Researchers have linked multivitamin use in pregnancy with a lower risk of autism in offspring.
Study co-author Brian K. Lee, of the Dornsife School of Public Health at Drexel University in Philadelphia, PA, and colleagues say that their study is only observational, but that the findings suggest that prenatal vitamin use for autism prevention should be further investigated.
Autism – which is also known as autism spectrum disorder (ASD) – refers to a number of conditions affecting development, resulting in problems with social skills, communication, and behavior. Individuals with autism may also have intellectual disabilities, such as problems with thinking and learning.
According to the Centers for Disease Control and Prevention (CDC), around 1 in 68 children in the United States are living with autism, up from 1 in 150 in 2002.
A number of studies have suggested that a mother’s diet during pregnancy may influence the risk of autism in offspring. A study published in 2013, for example, suggested that women who had higher intakes of omega-3 and omega-6 fatty acids during pregnancy were around a third less likely to have children with autism.
The new study from Lee and team builds on such results, after finding that multivitamin use during pregnancy may be linked to a reduced risk of autism in children.
Multivitamins and autism risk
The research involved 273,107 mother and child pairs identified through a population register in Sweden. The children were born between 1996 and 2007 and they were followed up until 2011, when they were aged between 4 and 15 years.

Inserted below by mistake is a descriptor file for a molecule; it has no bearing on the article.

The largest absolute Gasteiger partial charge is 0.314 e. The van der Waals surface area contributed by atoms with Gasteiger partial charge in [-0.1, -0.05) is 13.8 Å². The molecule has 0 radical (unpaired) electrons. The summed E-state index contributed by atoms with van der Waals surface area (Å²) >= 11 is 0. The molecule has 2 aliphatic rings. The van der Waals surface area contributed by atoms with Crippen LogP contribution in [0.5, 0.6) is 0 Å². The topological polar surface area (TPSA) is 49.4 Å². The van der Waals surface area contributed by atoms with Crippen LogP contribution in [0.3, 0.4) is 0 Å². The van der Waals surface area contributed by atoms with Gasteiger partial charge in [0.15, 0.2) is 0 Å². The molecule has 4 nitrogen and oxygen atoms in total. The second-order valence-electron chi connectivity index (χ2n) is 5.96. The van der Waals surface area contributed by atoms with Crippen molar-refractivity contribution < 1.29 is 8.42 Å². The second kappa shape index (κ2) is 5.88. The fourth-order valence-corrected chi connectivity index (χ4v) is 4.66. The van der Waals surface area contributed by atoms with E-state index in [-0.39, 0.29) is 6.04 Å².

Mothers’ supplement use at their first antenatal visit was assessed, and the pairs were allocated to one of six groups as a result: iron supplements only; folic acid supplements only; iron and folic acid supplements; multivitamins only; multivitamins with iron; and multivitamins with folic acid.
Data on autism diagnosis among offspring were gathered using computerized health registers in Sweden.
The researchers found that children born to mothers who used multivitamins during pregnancy – “with or without additional iron or folic acid” – were less likely to have autism with intellectual disability, compared with mothers who did not use these supplements.
The team notes that there was no consistent link between the use of folic acid, iron supplements, or both during pregnancy and a lower risk of autism among offspring.
Further investigation warranted
Because this study is purely observational, the researchers say that they are unable to prove cause and effect between multivitamin use in pregnancy and reduced autism risk among children.
“Given the current understanding and strength of evidence supporting the importance of nutritional supplementation during pregnancy,” they say, “these results on their own should not change current practice.”
The researchers also point to some study limitations. For example, they were unable to assess any changes to supplement use among mothers after their first antenatal visit. “It is possible that the reported supplement was not taken, or a supplement was taken but not reported,” they note.
Still, the team believes that its results warrant further investigation. The authors conclude:
“Maternal multivitamin supplementation during pregnancy may be inversely associated with ASD with intellectual disability in offspring. Further scrutiny of maternal nutrition and its role in the cause of autism is recommended.”